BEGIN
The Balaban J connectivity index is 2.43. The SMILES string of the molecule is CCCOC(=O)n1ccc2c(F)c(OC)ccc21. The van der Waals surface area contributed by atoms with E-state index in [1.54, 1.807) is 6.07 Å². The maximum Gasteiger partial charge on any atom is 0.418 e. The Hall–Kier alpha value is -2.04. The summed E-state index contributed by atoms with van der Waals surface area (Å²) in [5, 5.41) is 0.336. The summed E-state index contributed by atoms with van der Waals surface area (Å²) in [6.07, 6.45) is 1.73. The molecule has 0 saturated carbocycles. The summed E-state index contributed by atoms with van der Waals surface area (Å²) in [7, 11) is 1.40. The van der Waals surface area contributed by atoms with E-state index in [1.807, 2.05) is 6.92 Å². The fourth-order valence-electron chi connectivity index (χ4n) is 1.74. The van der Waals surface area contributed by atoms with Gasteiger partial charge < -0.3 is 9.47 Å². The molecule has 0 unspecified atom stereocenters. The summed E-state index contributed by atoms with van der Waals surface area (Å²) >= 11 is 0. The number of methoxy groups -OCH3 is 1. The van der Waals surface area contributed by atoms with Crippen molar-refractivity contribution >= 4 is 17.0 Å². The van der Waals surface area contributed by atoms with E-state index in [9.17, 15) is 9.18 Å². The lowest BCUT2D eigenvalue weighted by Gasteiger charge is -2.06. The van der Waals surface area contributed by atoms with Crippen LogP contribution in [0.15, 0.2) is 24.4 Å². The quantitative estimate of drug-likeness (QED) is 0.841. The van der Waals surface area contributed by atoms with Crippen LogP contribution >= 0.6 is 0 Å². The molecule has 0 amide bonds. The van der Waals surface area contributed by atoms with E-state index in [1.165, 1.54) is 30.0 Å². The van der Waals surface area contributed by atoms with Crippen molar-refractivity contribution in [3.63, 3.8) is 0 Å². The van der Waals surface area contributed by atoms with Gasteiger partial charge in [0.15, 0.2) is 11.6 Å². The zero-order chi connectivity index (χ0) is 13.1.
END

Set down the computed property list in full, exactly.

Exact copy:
The Balaban J connectivity index is 2.43. The SMILES string of the molecule is CCCOC(=O)n1ccc2c(F)c(OC)ccc21. The van der Waals surface area contributed by atoms with E-state index in [1.54, 1.807) is 6.07 Å². The maximum Gasteiger partial charge on any atom is 0.418 e. The Hall–Kier alpha value is -2.04. The summed E-state index contributed by atoms with van der Waals surface area (Å²) in [5, 5.41) is 0.336. The summed E-state index contributed by atoms with van der Waals surface area (Å²) in [6.07, 6.45) is 1.73. The molecule has 0 saturated carbocycles. The summed E-state index contributed by atoms with van der Waals surface area (Å²) in [7, 11) is 1.40. The van der Waals surface area contributed by atoms with E-state index in [1.807, 2.05) is 6.92 Å². The fourth-order valence-electron chi connectivity index (χ4n) is 1.74. The van der Waals surface area contributed by atoms with Gasteiger partial charge < -0.3 is 9.47 Å². The molecule has 0 unspecified atom stereocenters. The summed E-state index contributed by atoms with van der Waals surface area (Å²) >= 11 is 0. The number of methoxy groups -OCH3 is 1. The van der Waals surface area contributed by atoms with Crippen molar-refractivity contribution >= 4 is 17.0 Å². The van der Waals surface area contributed by atoms with E-state index in [9.17, 15) is 9.18 Å². The lowest BCUT2D eigenvalue weighted by Gasteiger charge is -2.06. The van der Waals surface area contributed by atoms with Crippen LogP contribution in [0.15, 0.2) is 24.4 Å². The quantitative estimate of drug-likeness (QED) is 0.841. The van der Waals surface area contributed by atoms with Crippen LogP contribution >= 0.6 is 0 Å². The molecule has 0 amide bonds. The van der Waals surface area contributed by atoms with E-state index in [1.165, 1.54) is 30.0 Å². The van der Waals surface area contributed by atoms with Crippen molar-refractivity contribution in [3.63, 3.8) is 0 Å². The van der Waals surface area contributed by atoms with Gasteiger partial charge in [0.15, 0.2) is 11.6 Å². The zero-order chi connectivity index (χ0) is 13.1.